GAMBIER, Ohio – Patrick O'Masters wore a grin as he trudged up the muddy bank of the Kokosing River carrying a green plastic pan filled with water and gravel.
The 48-year-old heating and cooling contractor from Columbus stopped under a shade tree to dip the pan in a tub of water, removing some of the gravel with each dunk.
When all that remained in the pan was the black, iron-rich sand from the riverbed, he slowly began swirling the pan's remaining water across it, carrying a little away each time until at last a faint glimmer poked through from underneath.
"This is the exciting part," he said still smiling, as one and then another tiny fleck of gold appeared, collected against the edge of the green plastic bowl.
The small, foil-like flakes certainly won't make O'Masters rich, but that doesn't diminish the thrill of the hunt the prospector said he still feels each time he finds a few specks in the bottom of his pan.
There is gold, a number of hearty hunters say, in these here parts.
O'Masters was one of about a dozen members of the Ohio State Prospectors Association who traveled earlier this month to the group's claim on the Norris family farm near Mount Vernon in Knox County. There are a number of active associations across the state and region.
The Ohio State Prospectors Association leases the claim from April through September each year, and the outing was a chance to test the waters for the first time this season.
Mark Hunt, the group's president, traveled about 60 miles from Port Washington in Tuscarawas County to take part in the outing. He said the association is just as much about camaraderie and fun as it is about finding gold.
But that, he said, doesn't mean they don't know where to look.
Most modern prospectors learn a bit of geology along the way, he said, which is why the association thought this mile-long stretch of the Kokosing was a perfect place for a claim.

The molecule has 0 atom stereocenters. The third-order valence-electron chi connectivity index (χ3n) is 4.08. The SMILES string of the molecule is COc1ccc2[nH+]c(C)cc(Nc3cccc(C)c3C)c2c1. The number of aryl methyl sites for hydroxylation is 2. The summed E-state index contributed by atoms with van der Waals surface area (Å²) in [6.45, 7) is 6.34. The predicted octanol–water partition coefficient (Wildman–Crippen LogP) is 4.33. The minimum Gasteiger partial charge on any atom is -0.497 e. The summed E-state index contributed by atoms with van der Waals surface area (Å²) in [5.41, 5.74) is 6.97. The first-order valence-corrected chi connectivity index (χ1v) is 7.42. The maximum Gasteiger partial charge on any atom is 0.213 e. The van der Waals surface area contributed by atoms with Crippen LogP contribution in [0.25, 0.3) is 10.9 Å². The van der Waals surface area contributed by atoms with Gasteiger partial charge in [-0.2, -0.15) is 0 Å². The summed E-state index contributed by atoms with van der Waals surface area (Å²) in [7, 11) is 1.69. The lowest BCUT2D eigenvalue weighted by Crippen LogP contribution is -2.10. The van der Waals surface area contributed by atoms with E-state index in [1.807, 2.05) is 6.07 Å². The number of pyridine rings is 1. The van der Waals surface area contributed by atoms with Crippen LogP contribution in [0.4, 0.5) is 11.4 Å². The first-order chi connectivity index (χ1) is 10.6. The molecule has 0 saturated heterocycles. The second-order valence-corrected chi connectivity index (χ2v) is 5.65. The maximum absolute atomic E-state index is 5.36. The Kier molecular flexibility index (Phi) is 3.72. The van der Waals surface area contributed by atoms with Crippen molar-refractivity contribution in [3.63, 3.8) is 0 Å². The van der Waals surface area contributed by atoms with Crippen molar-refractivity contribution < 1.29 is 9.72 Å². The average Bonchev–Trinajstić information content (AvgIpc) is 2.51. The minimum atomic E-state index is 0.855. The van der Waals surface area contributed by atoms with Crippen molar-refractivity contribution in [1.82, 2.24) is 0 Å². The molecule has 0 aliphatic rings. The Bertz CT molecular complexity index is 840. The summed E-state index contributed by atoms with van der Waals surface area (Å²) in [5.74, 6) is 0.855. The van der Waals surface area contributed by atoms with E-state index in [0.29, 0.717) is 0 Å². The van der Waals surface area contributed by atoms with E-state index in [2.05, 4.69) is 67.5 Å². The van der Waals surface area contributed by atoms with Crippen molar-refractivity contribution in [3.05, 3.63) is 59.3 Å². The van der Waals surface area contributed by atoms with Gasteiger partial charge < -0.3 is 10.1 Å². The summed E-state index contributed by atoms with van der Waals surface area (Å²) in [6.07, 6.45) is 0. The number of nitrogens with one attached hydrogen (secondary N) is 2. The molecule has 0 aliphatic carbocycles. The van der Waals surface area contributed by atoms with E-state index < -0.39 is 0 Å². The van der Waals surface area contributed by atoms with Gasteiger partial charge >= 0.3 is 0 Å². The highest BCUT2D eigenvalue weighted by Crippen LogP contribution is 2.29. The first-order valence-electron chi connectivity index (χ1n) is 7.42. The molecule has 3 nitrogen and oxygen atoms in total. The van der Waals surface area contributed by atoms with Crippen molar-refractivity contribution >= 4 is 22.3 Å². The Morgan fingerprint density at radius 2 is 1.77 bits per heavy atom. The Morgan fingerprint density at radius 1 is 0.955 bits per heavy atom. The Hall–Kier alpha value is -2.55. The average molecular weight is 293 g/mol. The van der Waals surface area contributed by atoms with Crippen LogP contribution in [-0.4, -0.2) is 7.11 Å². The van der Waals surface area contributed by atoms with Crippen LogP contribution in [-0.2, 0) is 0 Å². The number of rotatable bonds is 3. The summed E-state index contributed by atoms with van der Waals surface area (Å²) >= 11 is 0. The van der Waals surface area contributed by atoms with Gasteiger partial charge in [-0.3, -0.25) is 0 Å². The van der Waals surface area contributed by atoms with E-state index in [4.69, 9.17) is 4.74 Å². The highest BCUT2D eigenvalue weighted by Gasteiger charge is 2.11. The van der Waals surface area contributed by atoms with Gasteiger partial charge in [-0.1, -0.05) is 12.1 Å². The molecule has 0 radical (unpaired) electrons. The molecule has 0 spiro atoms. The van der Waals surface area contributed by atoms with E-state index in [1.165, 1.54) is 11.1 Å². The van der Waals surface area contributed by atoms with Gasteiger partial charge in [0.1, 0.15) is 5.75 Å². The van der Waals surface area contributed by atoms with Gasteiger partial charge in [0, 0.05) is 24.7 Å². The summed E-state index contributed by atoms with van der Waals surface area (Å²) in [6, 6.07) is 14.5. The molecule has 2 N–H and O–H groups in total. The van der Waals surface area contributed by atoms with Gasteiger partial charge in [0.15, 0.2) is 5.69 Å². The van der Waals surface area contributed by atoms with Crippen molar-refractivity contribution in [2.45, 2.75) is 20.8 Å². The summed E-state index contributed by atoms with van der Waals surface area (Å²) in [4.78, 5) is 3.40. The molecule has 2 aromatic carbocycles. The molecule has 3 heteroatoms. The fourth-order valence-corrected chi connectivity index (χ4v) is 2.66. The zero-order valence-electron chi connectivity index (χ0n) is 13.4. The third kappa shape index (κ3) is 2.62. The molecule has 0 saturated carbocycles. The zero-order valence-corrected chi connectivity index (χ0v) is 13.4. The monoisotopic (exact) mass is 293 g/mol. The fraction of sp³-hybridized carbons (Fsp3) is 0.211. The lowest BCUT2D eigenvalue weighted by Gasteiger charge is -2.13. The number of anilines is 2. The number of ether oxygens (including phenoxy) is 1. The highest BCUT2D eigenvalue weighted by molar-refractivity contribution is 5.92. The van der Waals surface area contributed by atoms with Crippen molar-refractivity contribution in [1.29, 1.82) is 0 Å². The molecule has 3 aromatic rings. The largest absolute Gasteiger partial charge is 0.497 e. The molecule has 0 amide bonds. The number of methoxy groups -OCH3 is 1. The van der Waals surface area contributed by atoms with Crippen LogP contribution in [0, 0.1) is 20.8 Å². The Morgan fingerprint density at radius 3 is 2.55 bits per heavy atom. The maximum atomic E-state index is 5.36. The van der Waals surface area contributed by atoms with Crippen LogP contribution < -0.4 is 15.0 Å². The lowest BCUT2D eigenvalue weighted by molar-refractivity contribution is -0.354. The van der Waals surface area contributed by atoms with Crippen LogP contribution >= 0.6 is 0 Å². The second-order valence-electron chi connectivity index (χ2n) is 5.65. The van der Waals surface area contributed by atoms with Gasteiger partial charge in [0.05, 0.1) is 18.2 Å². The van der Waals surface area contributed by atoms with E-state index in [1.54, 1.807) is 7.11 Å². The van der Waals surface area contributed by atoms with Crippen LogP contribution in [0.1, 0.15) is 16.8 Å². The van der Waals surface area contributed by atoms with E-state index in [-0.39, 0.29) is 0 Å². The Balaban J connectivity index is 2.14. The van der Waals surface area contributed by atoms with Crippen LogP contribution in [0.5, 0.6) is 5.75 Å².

"We were the second people to ever put a pan in this section of the river," Hunt said.
Most know that none of the gold found in Ohio today is native to the state. The gold found in streams here likely came from Canada, carried by glaciers that traveled across the region during the Pleistocene Era, said Mike Hansen, a geologist with the Ohio Department of Natural Resources.
Hansen published an article about Ohio gold for the department's Division of Geological Survey in the 1980s, when gold prices jumped to a then-high of more than $800 an ounce. Back then, the division received hundreds of letters a month asking for information about gold in Ohio, he said.
Gold veins form deep underground in igneous rocks that are rich in quartz and sulfide minerals. Millions of years of erosion can uncover the veins or bring them closer to the surface.
Despite attempts in the early 1900s and 1920s to mine for gold in Ohio, such veins have not been found near the surface anywhere in the state. So how did we get our gold from Canada?
Gold veins are found in regions of Canada almost directly north of the state. As glaciers cut across the land, they peeled up the Earth's crust and carried the mineral-rich soil south.
As the glaciers melted – the Pleistocene ended about 10,000 years ago – heavier minerals such as gold were concentrated by the melt water running off the ice. About two-thirds of the state was covered by glaciers.
When rivers and streams cut across these sediment deposits, the gold concentrated along the river and stream beds.
While gold was widely dispersed across the state, the concentrations are minimal and finding more than a few flakes of gold at a time is quite rare.
""The hobbyists get out there and it's fun for them," Hansen said. "I don't think anyone is making enough money to even pay for their equipment or gas."
There are a lot of them. According to the Gold Prospectors Association of America, there are 50,000 recreational prospectors nationwide.
"The real gold ain't out there, it's up here," O'Masters said pointing to the riverbank where most of the group's members stood, pans in hand.